Upper Endoscopy (EGD)

Upper endoscopy allows your physician to look inside your esophagus, stomach, and the upper small intestine (duodenum). The procedure allows your physician to diagnose the cause of a variety of symptoms, including: swallowing difficulties, nausea, vomiting, frequent heartburn, bleeding, reflux, abdominal pain, or chest pain. Upper endoscopy is also called EGD, which stands for esophagogastroduodenoscopy.

During the procedure you will swallow a thin, flexible, lighted tube called an endoscope. Right before the procedure your physician will spray your throat with a numbing agent that may help prevent gagging. You may also receive pain medicine and a sedative to help you relax during the exam. The endoscope transmits an image allowing the doctor to examine the of the inside of the esophagus, stomach, and duodenum. The scope also blows air into the stomach; this expands the folds of tissue and makes it easier for the physician to examine the stomach.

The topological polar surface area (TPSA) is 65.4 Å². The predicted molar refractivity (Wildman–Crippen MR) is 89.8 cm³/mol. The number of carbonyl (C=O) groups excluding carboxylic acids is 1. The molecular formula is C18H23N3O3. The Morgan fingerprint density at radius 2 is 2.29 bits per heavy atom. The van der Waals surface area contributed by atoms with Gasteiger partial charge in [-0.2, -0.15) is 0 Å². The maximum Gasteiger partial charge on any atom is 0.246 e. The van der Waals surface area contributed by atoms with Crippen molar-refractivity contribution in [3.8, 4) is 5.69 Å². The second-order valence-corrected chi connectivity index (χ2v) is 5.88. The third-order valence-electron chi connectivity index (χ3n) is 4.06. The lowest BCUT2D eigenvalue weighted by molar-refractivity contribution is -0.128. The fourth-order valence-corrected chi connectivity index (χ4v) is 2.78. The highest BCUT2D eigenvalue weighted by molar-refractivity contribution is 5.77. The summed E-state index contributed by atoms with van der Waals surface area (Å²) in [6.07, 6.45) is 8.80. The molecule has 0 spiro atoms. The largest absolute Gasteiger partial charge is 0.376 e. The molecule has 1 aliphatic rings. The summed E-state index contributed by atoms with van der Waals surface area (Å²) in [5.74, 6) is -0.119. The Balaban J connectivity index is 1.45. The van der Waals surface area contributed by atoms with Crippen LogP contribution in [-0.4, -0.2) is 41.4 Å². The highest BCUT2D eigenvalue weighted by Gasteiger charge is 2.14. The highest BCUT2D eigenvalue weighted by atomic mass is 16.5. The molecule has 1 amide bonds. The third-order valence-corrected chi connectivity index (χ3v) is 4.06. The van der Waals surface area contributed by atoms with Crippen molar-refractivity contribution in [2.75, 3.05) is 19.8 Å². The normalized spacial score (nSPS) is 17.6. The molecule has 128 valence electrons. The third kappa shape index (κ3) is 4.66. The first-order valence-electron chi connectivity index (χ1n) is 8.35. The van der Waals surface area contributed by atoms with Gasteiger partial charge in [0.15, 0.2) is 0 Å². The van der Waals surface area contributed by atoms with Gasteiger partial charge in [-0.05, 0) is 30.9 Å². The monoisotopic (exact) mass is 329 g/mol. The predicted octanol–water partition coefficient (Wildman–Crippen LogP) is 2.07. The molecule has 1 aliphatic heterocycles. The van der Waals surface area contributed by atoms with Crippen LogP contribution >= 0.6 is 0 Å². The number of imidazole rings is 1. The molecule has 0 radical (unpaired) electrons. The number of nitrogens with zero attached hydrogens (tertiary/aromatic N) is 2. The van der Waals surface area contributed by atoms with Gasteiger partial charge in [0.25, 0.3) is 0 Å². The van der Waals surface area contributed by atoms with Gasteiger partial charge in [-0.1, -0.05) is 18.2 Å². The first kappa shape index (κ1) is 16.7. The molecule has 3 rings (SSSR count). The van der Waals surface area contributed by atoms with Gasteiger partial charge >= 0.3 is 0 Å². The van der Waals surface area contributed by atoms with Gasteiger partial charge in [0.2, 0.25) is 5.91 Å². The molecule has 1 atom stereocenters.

The physician will be able to detect abnormalities, such as inflammation, ulcerations, and bleeding, through the endoscope that don´t show up well on x rays. During the procedure, tissue can also be removed if your physician feels that a biopsy is warranted.

Complications are rare, but can include bleeding and puncture of the stomach lining. The most common complaint is a mild sore throat after the procedure.

The procedure takes 15 to 30 minutes. Because you will be sedated, you will be discharged after a recovery period.